How I Built This In Public: Joshua Xu
Lessons from building HeyGen from 0 to $1m ARR in 7 months
Hello everyone, it’s KP. Welcome to the 7th edition of “How I Built This In Public“, a special series that features top founders and creators who’re boldly building their projects, startups and creative ventures in public. My intention is to ask them a consistent set of simple questions and distill insights and lessons so we can all learn from their experiments.
For this edition we have Joshua Xu, Founder of HeyGen - a Generative AI Video Platform. HeyGen aims to make the “creation” cost nothing, liberating everyone’s creativity. They believe in the equation that: visual storytelling = creativity + creation.
They recently crossed an incredible milestone: $1m ARR in 7 months 🤯
Without further ado, here’s the full interview. Enjoy :)
“I’m Joshua! Founder and CEO of HeyGen. I graduated from Carnegie Mellon University in 2014 and joined Snapchat since then. I founded HeyGen in 2020 Dec with the mission to use AI to reinvent the video creation experience. ”
1. At what point in your startup journey did you begin your “build in public” journey and why?
We recently began sharing our #buildinpublic journey, detailing how we reached 1M in just 7 months. As we learned so much from the community, our goal is to give back and inspire other founders with our experiences.
2. What personal / business benefits do you believe you attracted from building in public?
Building in public boosts team accountability and garners valuable customer feedback. Sharing our story helps customers understand our thought process and commitment to enhancing the product experience, ultimately fostering trust in our brand.
3. In the early days, did you have any specific challenges or hesitations on whether you should build in public or not? If so — what were they and how did you overcome them?
Initially, there were concerns about intellectual property theft and the vulnerability of sharing ideas openly. Overcoming these challenges involves embracing a growth mindset, focusing on the advantages of building in public, and taking precautions to protect sensitive information.
4. Are there any myths or misconceptions about building in public from before that were debunked by your personal experience?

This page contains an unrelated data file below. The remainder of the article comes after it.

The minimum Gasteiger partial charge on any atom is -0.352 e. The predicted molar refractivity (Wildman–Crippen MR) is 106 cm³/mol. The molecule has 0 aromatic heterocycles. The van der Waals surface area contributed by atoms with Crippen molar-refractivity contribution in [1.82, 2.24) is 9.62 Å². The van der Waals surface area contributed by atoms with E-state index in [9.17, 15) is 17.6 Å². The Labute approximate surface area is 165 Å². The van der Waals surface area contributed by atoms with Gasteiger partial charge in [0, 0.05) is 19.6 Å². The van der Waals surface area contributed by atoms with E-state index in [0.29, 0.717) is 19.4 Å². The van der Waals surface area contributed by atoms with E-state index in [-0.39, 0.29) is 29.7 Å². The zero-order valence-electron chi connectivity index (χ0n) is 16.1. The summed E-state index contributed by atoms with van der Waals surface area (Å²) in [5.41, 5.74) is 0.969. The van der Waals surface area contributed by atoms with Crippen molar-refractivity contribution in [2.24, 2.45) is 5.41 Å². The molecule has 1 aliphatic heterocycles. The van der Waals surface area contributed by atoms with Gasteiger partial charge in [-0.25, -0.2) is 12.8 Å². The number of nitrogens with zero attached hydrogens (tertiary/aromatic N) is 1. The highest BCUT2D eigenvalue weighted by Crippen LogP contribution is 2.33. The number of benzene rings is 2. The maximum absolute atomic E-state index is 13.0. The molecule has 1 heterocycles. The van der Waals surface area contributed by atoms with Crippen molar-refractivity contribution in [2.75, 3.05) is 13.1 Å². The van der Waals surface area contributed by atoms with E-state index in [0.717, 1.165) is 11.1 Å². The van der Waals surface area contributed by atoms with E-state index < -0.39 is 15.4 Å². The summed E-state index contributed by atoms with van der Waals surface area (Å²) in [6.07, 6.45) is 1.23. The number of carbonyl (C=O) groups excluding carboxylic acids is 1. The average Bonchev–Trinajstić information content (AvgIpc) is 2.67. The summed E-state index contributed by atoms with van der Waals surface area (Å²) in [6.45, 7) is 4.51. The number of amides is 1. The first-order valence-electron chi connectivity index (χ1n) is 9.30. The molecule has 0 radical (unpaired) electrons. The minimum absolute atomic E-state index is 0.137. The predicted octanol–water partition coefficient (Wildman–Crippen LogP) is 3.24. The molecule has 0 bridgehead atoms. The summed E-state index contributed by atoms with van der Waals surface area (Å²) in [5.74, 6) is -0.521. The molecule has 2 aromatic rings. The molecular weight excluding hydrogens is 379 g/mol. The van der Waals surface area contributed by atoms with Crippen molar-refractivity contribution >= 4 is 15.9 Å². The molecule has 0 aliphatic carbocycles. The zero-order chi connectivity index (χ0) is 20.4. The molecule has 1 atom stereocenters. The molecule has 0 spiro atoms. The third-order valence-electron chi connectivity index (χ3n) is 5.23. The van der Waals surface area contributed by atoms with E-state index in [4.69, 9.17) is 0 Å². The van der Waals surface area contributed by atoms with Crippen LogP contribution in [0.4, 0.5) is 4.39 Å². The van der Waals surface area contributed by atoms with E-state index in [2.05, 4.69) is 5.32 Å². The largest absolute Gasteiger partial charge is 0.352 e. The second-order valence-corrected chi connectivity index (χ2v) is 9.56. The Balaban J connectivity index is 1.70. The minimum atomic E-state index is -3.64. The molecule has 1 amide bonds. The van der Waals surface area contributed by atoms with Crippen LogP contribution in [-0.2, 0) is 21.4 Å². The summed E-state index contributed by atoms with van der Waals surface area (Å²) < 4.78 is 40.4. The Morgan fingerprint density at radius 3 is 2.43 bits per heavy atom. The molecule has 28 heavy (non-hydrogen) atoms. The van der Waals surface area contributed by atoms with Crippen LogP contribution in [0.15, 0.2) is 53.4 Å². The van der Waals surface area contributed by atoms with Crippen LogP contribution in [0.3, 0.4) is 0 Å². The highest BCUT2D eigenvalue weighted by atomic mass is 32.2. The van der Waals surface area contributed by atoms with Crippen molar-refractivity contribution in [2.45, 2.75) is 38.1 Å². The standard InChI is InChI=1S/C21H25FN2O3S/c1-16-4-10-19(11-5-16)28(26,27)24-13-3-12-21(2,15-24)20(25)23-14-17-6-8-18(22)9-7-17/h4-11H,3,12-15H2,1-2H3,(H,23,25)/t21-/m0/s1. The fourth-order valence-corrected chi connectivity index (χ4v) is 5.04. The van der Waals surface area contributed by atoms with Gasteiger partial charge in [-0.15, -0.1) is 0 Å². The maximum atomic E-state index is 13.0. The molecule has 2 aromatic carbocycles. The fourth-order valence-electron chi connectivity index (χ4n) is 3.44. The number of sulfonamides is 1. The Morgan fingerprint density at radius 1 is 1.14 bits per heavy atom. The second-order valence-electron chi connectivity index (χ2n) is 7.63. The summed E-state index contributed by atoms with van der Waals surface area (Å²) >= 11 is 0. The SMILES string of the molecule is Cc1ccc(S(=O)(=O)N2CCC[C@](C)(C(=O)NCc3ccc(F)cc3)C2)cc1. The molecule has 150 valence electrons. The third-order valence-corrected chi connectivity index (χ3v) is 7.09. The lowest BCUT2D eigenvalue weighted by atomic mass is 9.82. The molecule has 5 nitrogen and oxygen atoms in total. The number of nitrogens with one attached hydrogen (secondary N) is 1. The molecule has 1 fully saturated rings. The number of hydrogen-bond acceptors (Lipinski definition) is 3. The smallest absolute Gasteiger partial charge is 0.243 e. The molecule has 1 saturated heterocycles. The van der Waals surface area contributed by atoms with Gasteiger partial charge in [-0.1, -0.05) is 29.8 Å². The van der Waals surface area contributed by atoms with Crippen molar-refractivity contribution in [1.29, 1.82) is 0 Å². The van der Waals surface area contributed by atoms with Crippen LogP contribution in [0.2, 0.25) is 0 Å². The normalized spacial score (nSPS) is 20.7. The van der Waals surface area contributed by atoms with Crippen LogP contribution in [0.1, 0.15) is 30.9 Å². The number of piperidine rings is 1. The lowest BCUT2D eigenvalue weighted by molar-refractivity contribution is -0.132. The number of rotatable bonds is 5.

One misconception was that building in public would invite more criticism and negativity. In reality, the experience has been largely positive, with a supportive community providing constructive feedback and encouragement.
5. What are your 3 tips for someone who’s just starting their “build in public” journey?
My three tips for starting a build in public journey are:
(a) Start sharing early and consistently,
(b) Be authentic and transparent, and
(c) Engage with your audience and other builders actively.
6. In your experience, how did the 80-20 rule play out? What few vital activities of BIP do you believe have resulted in high leverage outcomes for you?
Sharing the true story behind your journey is crucial, including not just the positive aspects but also the challenges and the process of achieving results. Startups can be difficult, and it's perfectly acceptable for founders to be transparent about the hurdles they face.
7. How much time do you allocate for building in public on a daily/weekly basis?
We recently began our build in public journey. While daily updates may be challenging for our business, we'll definitely share more as we reach significant milestones or gain valuable insights, including the stories that unfold along the way.
8. How did you stay motivated in the early days when generally you don’t see quick results or super high engagement as you begin building in public?
So the purpose for us to build in public is not to get traffic and more attention from the social media. The primary objective is to contribute to the community. I believe if this is a true story and sharing what we've learnt is great content and it will be helpful for some founders eventually.
9. How did you handle copycats while you built in public?
One of the biggest things I've learned during my career at Snap was that you should not be afraid of competitors copying your ideas, but instead be more concerned with continuously innovating. That mindset applies to our own startup.
10. Who are 3 people you would recommend for others to follow in the BIP niche?
(a) Kevon Cheung
(b) Rosie Sherry
(c) Pieter Levels
That’s a wrap for now! Hope you enjoyed this piece.
Here are the rest of the interviews in this “How I Built This In Public“ series.
Would love to hear any comments, feedback or questions. If you enjoyed this article, don’t forget to share the link on your Twitter, LinkedIn etc. Also, feel free to DM or reply to me for cross-promotions or ad sponsorships.